"If the Supreme Court does not turn back this unprecedented interpretation of the Constitution, it will put all of these government agencies at the mercy of the increasingly unpredictable annual appropriations process," said Elyse Hicks, consumer policy counsel at AFR. "The gears behind important financial regulatory and rulemaking work would grind to halt any time Congress reached a budgetary impasse. The judiciary too could find itself unable to meet its financial obligations during a government shutdown."
"Justices Thomas and Alito are shamelessly thumbing their noses at judicial ethics, living the high life on GOP billionaires' dime."
ProPublica and other outlets have published a number of bombshell stories detailing the undisclosed gifts the two judges have received from billionaires who have had business before the Supreme Court.
Vishal Shankar, a senior researcher at the Revolving Door Project, noted in The American Prospect on Monday that "hedge fund billionaire Paul Singer—who took Alito on a luxury Alaska fishing trip—holds at least $90 million in financial companies overseen by the CFPB."
Shankar also pointed to Thomas' ties to the Horatio Alger Association, an
elite circle that the justice has granted extraordinary access to the Supreme Court.
"According to a review of the Alger Association's members conducted by the Revolving Door Project, at least 18 Alger members have either previously expressed an interest in weakening the CFPB or stand to gain from the court gutting the bureau," Shankar wrote, specifically naming Chamber of Commerce CEO Tom Donohue, Berkshire Hathaway executive Gregory Abel, and John Canning, co-founder of the private equity firm Madison Dearborn Partners.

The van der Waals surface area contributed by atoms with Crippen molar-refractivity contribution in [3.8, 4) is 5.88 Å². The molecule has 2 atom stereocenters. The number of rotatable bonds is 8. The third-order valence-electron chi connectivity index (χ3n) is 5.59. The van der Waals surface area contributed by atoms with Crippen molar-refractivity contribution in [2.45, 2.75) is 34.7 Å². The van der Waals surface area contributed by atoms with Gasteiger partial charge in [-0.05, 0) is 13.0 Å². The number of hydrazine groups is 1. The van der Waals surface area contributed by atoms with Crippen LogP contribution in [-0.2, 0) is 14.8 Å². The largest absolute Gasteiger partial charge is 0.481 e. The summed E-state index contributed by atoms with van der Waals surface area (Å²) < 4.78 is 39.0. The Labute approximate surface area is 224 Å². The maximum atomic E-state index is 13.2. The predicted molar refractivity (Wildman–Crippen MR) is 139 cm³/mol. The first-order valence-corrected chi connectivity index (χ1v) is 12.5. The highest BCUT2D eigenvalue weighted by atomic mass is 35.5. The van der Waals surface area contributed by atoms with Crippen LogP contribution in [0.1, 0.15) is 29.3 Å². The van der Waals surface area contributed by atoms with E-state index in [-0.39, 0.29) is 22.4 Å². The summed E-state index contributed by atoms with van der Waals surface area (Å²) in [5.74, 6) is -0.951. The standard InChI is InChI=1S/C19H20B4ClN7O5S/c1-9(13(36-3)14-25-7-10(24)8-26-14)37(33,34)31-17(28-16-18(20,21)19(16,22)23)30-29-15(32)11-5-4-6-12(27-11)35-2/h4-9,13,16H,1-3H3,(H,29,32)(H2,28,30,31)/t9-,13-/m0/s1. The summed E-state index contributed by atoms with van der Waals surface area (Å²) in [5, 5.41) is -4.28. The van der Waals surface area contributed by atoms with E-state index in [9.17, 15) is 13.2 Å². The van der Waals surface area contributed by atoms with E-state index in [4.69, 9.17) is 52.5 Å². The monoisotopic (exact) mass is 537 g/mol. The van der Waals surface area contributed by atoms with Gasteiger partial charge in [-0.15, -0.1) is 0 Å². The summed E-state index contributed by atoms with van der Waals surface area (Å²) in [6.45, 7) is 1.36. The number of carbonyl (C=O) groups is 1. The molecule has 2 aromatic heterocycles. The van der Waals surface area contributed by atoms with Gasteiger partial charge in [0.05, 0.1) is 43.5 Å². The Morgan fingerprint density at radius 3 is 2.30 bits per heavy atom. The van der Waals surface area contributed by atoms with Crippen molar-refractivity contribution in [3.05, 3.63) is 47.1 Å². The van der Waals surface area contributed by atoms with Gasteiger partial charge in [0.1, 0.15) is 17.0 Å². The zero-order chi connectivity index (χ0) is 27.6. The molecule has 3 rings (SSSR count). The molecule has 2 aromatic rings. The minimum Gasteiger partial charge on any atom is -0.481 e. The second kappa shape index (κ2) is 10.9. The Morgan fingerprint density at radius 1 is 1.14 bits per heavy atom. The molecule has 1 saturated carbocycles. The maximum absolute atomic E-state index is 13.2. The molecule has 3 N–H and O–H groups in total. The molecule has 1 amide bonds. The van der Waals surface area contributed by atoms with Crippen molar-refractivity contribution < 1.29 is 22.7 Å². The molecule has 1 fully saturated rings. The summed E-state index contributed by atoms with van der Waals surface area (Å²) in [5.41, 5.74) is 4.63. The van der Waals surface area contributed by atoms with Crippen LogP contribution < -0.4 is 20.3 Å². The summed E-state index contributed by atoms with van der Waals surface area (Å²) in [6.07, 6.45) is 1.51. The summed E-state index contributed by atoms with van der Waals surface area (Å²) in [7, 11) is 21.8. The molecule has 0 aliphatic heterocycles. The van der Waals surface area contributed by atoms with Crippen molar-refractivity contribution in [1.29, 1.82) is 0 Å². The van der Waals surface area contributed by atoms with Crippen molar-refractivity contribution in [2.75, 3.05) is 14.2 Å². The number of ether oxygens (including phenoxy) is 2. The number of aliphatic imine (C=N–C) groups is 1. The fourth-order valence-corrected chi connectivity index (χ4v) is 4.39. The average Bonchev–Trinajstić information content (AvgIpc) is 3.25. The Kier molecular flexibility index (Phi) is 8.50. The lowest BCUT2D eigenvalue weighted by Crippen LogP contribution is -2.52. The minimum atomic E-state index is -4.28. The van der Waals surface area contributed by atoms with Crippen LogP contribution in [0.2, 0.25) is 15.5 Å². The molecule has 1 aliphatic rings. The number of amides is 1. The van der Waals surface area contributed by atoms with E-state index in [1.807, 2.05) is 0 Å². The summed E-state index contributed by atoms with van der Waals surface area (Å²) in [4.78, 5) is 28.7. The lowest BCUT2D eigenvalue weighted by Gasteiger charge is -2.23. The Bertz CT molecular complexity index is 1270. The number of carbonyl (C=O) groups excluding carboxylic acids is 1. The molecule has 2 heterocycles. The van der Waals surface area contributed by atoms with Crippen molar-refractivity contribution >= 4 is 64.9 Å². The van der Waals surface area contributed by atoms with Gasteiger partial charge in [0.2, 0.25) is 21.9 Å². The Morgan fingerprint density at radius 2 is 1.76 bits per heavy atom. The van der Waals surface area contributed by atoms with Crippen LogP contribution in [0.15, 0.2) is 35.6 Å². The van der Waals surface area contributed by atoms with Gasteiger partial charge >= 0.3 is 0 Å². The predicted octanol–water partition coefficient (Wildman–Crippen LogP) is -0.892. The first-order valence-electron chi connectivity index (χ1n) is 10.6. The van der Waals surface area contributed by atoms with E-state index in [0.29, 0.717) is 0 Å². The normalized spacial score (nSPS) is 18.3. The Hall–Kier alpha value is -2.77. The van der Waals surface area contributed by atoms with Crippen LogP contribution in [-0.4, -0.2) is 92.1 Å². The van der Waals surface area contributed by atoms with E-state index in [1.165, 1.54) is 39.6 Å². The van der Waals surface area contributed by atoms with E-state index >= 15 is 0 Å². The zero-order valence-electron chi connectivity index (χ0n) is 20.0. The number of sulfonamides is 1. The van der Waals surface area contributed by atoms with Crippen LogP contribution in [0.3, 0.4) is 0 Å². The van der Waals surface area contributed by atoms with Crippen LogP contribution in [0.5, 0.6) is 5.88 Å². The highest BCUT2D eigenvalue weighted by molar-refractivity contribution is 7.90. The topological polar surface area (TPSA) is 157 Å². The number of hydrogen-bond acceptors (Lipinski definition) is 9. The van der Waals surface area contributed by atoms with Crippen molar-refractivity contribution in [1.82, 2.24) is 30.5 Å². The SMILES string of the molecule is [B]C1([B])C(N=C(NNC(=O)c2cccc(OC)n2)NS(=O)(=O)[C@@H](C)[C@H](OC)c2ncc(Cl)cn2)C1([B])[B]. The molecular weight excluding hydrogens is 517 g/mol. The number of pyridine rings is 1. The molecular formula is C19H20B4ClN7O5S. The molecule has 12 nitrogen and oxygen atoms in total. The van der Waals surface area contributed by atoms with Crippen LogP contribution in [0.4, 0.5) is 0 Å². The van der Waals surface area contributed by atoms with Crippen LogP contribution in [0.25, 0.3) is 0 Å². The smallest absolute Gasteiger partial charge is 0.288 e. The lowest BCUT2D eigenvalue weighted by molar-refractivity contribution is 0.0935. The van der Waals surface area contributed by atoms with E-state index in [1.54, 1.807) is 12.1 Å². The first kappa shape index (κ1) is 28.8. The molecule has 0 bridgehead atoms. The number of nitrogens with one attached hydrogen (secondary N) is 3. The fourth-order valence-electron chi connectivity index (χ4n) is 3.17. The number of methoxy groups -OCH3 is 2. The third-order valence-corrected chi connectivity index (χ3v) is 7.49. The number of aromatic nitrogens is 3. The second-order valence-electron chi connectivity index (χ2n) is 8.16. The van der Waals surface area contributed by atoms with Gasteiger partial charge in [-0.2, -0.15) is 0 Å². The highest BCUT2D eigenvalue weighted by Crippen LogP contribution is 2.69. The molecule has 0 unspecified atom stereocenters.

CFPB v. CFSA is one of a number of cases before the Supreme Court that pose major threats to democracy, fundamental freedoms, and basic government functions, advocates say.
"The court is set to rule on a series of issues critical to our rights and our democracy, from gun violence prevention to the rights of Americans with disabilities, from racist gerrymandering to the ability of the government to protect consumers and enact the will of democratically elected representatives," the Just Majority coalition said in a statement Monday.
"While we do not know how any individual case will be decided," the coalition added, "we know we urgently need structural court reform, including a binding code of ethics and Supreme Court expansion, to make sure the court considers the rights of all Americans, not just billionaires who can buy special access.”
One of the pending cases,
Loper Bright Enterprises v. Raimondo, threatens to gut the federal government's ability to constrain the destructive activities of fossil fuel companies and other corporations. The plaintiffs in the case have seen vocal support from right-wing, industry-backed groups, including the Cato Institute—which was co-founded by the billionaire oil tycoon Charles Koch.
ProPublicarevealed that Thomas has attended at least two Koch network donor events during his tenure on the Supreme Court.
"The Roberts court is unchecked and unbalanced," Brett Edkins, managing director of policy and political affairs at Stand Up America, said Monday. "Justices Thomas and Alito are shamelessly thumbing their noses at judicial ethics, living the high life on GOP billionaires' dime. While they bask in luxury, the court's conservative supermajority is ruthlessly stacking the deck in favor of the wealthy and powerful, while chipping away at the freedoms of everyday Americans."
"As this term begins," said Edkins, "it's clear that it's time for a shake-up."